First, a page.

Enchanted Skies


The Big Dipper (imaged from 'Blue Mesa', NM)

The Big Dipper The Big Dipper


Object Information                                            Imaging Details

The Big Dipper is an asterism (not a constellation) located in the Northern Sky. It is easily one of the most recognizable star formations in the night sky as it slowly revolves around Polaris. The stars comprising the Big Dipper are bright and easy to see from even light polluted locations in the center of most cities. Mousing over the map shows the names of the stars in the asterism.

Of special interest: 1) a line drawn from Merak through Duhbe passes very close to the North Star (Polaris); 2) Mizar and Alcor are seperated by about 10 arc-minutes (roughly one third of the width of the full moon) and are a good test for your eyesight; 3) all of the stars, except Duhbe are blue-white main sequence stars - Duhbe is a red giant.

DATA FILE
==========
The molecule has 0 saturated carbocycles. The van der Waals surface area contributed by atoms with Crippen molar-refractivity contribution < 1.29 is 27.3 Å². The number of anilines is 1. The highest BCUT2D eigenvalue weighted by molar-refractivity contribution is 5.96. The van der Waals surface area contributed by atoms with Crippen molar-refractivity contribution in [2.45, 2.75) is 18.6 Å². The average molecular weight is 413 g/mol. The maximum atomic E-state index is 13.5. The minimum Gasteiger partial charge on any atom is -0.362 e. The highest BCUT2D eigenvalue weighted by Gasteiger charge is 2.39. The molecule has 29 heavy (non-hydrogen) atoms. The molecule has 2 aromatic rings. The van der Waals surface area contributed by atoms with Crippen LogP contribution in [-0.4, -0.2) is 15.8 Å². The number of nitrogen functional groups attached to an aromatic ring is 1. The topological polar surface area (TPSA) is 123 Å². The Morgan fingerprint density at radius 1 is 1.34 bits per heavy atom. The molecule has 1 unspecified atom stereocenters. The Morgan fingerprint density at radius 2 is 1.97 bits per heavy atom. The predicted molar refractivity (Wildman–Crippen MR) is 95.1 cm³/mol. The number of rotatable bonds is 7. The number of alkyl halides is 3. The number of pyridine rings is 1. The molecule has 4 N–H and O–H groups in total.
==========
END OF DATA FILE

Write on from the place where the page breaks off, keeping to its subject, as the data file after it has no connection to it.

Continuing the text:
I imaged this object at ASLC's 'Blue Mesa' dark sky site. It was a very windy night, so I decided to do a little wide field imaging.

Clicking the above image will bring up an image with a higher resolution and somewhat wider field of view.



Canon 300D (type 1 modified) mounted to NexStar 11
Misc. Optics:
Canon 28-135mm f/3.5 lens (set at f/5)
26 x 3 minutes @ ISO 800
Through NexStar @ f/5 using GuideDog and a ToUCam.
Images converted to tifs using Photoshop CS3. Nebulosity used to stack the images. Additional processing (curves, sharpening) with PS CS3. Spikes added using Noel Carboni's Astronomy Tools.

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Enchanted Skies - Astrophotography by Rich Richins (all images copyright, Rich Richins)